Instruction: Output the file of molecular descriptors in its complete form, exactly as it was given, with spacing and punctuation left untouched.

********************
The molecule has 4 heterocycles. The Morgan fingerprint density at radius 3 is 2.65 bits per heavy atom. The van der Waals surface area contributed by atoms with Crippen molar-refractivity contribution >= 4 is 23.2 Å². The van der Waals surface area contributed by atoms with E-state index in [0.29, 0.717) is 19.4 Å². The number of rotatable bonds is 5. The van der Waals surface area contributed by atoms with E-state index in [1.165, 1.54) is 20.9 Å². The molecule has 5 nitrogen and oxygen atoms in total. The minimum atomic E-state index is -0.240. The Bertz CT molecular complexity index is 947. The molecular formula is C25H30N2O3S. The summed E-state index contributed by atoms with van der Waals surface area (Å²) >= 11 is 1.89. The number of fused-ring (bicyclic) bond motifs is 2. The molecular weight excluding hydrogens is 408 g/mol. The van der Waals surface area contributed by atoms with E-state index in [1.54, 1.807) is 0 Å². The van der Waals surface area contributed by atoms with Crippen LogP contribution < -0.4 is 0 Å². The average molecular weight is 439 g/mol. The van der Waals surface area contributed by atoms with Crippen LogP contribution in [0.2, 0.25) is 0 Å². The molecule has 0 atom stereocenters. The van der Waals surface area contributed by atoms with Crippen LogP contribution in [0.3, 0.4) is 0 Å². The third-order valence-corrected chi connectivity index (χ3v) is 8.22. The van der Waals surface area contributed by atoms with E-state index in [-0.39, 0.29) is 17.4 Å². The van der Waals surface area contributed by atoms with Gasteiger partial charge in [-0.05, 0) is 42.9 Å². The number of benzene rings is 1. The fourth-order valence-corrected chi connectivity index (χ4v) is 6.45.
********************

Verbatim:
The molecule has 4 heterocycles. The Morgan fingerprint density at radius 3 is 2.65 bits per heavy atom. The van der Waals surface area contributed by atoms with Crippen molar-refractivity contribution >= 4 is 23.2 Å². The van der Waals surface area contributed by atoms with E-state index in [0.29, 0.717) is 19.4 Å². The number of rotatable bonds is 5. The van der Waals surface area contributed by atoms with E-state index in [1.165, 1.54) is 20.9 Å². The molecule has 5 nitrogen and oxygen atoms in total. The minimum atomic E-state index is -0.240. The Bertz CT molecular complexity index is 947. The molecular formula is C25H30N2O3S. The summed E-state index contributed by atoms with van der Waals surface area (Å²) >= 11 is 1.89. The number of fused-ring (bicyclic) bond motifs is 2. The molecular weight excluding hydrogens is 408 g/mol. The van der Waals surface area contributed by atoms with E-state index in [1.54, 1.807) is 0 Å². The van der Waals surface area contributed by atoms with Crippen LogP contribution < -0.4 is 0 Å². The average molecular weight is 439 g/mol. The van der Waals surface area contributed by atoms with Crippen LogP contribution in [0.2, 0.25) is 0 Å². The molecule has 0 atom stereocenters. The van der Waals surface area contributed by atoms with Crippen LogP contribution in [0.3, 0.4) is 0 Å². The third-order valence-corrected chi connectivity index (χ3v) is 8.22. The van der Waals surface area contributed by atoms with E-state index in [-0.39, 0.29) is 17.4 Å². The van der Waals surface area contributed by atoms with Gasteiger partial charge in [-0.05, 0) is 42.9 Å². The number of benzene rings is 1. The fourth-order valence-corrected chi connectivity index (χ4v) is 6.45.